Kanye's mic, Toronto Pan Am Games go out
Closing ceremony brings event to an end
Welcomed with a hearty roar, Kanye West ran through a career-spanning collection of his hits to close out a Pan Am Games headlined by a harder, better, faster, stronger Canada — until a faulty microphone didn't let the rapper finish.
Nearly 40,000 spectators packed Toronto's Rogers Centre to raise a toast to Canada's athletes — and their record-setting 217-medal haul — at the Pan Am Games closing ceremony, and West's surprisingly long performance would have put an exclamation point on the evening, already marked by a flamboyant fireworks display lighting up the CN Tower like a rainbow-leafed palm tree, if not for the sound gaffe.
West tried in vain for a period of time to overcome the error, before tossing his mic high into the air and letting it smash while he stalked offstage. The crowd chanted "Kanye!" in his absence.
Although the closing ceremony was otherwise perhaps less knowingly grand than the opening, it was still an expansive production best-explained by some of its staggering statistics: 510 volunteers in the cast, 500-plus costumes from 3,000-plus yards of fabric and roughly 3,235 athletes, who flooded the venue's floor as one fully integrated contingent.
The stage was multiple stages really, connected by a network of runways, and it was shadowed by columns as high as 20 metres intended to depict Toronto's ever-rising skyline.
Spiritually, the show was about Toronto too. The Ontario capital's diversity inspired the ceremony's centrepiece, where dozens of dancers and performers filled the light-bathed stage with globally derived movements, each meant to pay tribute to a locally prevalent population.
Brazilian capoeira gurus acrobatically spun through the air, Chinese tai chi specialists wove together in careful synchronicity to form a dragon, and Argentine tangoers sashayed seductively. Other eye-catching dances were intended to nod toward the city's First Nations, Caribbean, Indian, Filipino and Irish populations, with energetic modern dancers strutting out to the sound of a swiftly strummed acoustic guitar for the section's finale — an apparent general Canadian dedication that ended with the indoor emergence of a CN Tower setpiece, which was swiftly showered in pyro.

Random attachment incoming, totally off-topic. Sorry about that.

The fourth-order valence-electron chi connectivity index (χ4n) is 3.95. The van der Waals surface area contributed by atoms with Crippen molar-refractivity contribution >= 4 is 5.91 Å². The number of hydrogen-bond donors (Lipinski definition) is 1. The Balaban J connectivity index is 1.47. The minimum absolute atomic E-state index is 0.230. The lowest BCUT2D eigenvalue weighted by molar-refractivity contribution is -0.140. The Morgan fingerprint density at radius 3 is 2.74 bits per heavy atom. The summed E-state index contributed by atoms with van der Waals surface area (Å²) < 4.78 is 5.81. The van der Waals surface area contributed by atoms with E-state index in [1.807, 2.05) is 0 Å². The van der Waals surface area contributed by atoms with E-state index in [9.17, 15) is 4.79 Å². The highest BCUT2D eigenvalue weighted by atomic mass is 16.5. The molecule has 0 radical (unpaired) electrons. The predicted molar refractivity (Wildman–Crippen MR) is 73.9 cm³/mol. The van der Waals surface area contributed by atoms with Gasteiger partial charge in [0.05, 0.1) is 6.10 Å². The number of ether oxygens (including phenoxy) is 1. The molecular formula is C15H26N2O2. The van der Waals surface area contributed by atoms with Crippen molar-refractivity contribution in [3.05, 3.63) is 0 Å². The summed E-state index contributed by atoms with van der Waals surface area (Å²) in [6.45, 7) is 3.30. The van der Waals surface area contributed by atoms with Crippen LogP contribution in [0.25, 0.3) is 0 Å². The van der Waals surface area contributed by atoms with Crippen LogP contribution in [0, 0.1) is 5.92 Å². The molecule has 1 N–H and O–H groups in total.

Though imbued with a school's-out party spirit, the two-hour show still featured no less mandatory housekeeping than the Cirque du Soleil-curated opening ceremony (which drew a sold-out crowd of roughly 45,000 to the same venue).
There were three speeches, from Pan American Sports Organization vice-president Ivar Sisniega and TO2015 CEO Saad Rafi, who declared: "At these Games, hope won out, optimism prevailed (and) community spirit carried the day."
There was the handover ceremony — the symbolic transfer of Pan Am responsibility to 2019 host city Lima — which was followed by a creative segment during which a little Peruvian boy journeyed around the world with his alpaca (or this was how the plot was explained in the show's companion literature). The segment concluded with more than 50 performers converging on the stage to dance to "Carnaval," by Peruvian band La Sarita.
The entrance of the flags and parade of nations, at least, were accomplished in a far more raucously casual fashion than at the opening ceremony, with gold medal-winning basketball star Kia Nurse toting the flag for Canada.
Still, the crowd kicked up the most energy for the close.
First, Ryder — a six-time Juno winner — wrapped her weight-lifting voice around a three-song set headlined by "Stompa," before Miami pop-rapper Pitbull strutted onstage for a trio of his own club-thumping hits, the third of which — his smash Ne-Yo collaboration "Give Me Everything" — succeeded in finally coaxing some movement from the crowd.
And then it was consistently bound-to-controversy West, whose promised presence at the closing ceremony sparked a fleeting outcry from certain corners.
He was greeted with deafening warmth Sunday, stepping onstage completely alone to perform his undeniable 2008 hit "Stronger." He then ran through his feisty "Power," which flowed into his even-feistier "Black Skinhead," and then yet another defiant classic, "Can't Tell Me Nothing."
"Everyone in the arena, clap your hands like this," he instructed. "We celebrating y'all tonight!"
With the stadium lights brightly turned up, frankly detracting slightly from the energy, he continued with a set that included "Touch the Sky," "The Good Life," and "All of the Lights."
It's not clear how he would have closed out the show if not for the error — but a fitting choice might have been "Gold Digger," which snuck into the middle of his set. The chart-topping tune might have resonated with the plundering Canadians in the crowd, anyway, who wound up with a second-best 78 gold medals at these Games.